Different types of controlled substances are classified into schedules by the government of Colorado. The intention is to classify each drug based on its likelihood of being abused.

As a rule of thumb, the penalties for possession and sale of a drug increase the higher the drug is classified according to the drug Schedules.

Schedule I Drugs

Schedule I drugs are those with a high potential for abuse that have no currently accepted medical use. Schedule I drugs include PCP, heroin, and LSD.

Until January 4th, 2023, psilocybin was a Schedule I drug – but the waters of the legal landscape have been muddied by its recent decriminalization.

Technically, psilocybin is now decriminalized: It’s still illegal to sell the substance or carry it in quantities exceeding a permitted amount. How much is permissible is currently up for debate.

Schedule II Drugs

Opium, methamphetamines, cocaine, fentanyl, and oxycodone are Schedule II drugs. This is because they have a high likelihood of abuse but also have accepted medical uses (such as pain relief).

Schedule III Drugs

Ketamine, steroids, and similar substances with lower abuse potential than Schedule I and II drugs fall into this category.

Schedule IV and V Drugs

Most drugs in the fourth and fifth schedules are over-the-counter and prescription medications with a low potential for abuse. These include sleeping pills and cough syrups as well as anti-anxiety medications like diazepam.

Why Decriminalize Drugs?

The growing trend towards Colorado drug users is to recognize that they’re not lowlifes and criminals looking to upend society. Instead, how society perceives and approaches drug abuse is changing, and we see it in the decriminalization movement.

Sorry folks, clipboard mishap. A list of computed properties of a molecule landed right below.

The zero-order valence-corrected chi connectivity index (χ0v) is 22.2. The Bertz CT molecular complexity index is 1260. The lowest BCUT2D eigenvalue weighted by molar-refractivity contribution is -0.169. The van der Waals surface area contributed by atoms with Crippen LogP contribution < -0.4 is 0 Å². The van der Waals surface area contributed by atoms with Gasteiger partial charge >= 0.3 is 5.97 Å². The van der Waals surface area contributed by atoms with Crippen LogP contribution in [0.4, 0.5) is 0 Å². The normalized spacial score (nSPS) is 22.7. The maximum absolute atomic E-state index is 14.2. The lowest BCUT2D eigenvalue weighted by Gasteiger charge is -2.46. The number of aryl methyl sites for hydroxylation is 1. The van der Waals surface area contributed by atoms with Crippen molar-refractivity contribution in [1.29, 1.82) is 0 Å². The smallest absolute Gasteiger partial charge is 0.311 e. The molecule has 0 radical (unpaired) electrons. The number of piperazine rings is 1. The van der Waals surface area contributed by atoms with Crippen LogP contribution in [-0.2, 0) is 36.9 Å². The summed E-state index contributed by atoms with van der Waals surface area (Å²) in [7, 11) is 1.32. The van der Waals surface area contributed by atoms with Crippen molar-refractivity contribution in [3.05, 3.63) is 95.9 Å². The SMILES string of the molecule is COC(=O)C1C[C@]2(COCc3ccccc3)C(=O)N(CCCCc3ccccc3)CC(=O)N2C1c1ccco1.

The Decriminalization Movement

Why decriminalize drugs in the first place? The modern approach to drugs is simple:

After decades of prohibition and enforcement, it turns out it’s expensive and inefficient to throw drug users in jail. Most drug felony filings relate to simple possession, and a more common-sense approach to addiction recognizes that it’s a bad idea to simply throw people suffering from addiction behind bars.

The Landscape of Addiction Is Changing

Decriminalization is not the same as legalization, but it represents a more progressive take on drug abuse and addiction.

And addiction grips the nation. Up to 21 million Americans suffer from it.

It’s clearer than ever that addiction is a sign of personal failure, a personal choice, or that it can be beaten through willpower alone.

As time goes on, more legislations are recognizing that addiction is a health problem and not a criminal one. The bottom line?

Drug use changes the alters how the brain works and it’s not moral or effective to punish people for abusing drugs.

Get Help to Kick Drug Abuse for Good

Recreational marijuana and, in the future, psilocybin, are legal drugs in Colorado. But that doesn’t mean society is encouraging drug abuse. Rather, we’re collectively taking a newer, better approach to treating addiction for good.

If you or your loved ones are struggling with addiction, Apex Recovery Rehab in San Diego can help. Our premier residential and outpatient treatment programs are proven to help kick addictions for good. Click here to reach out today.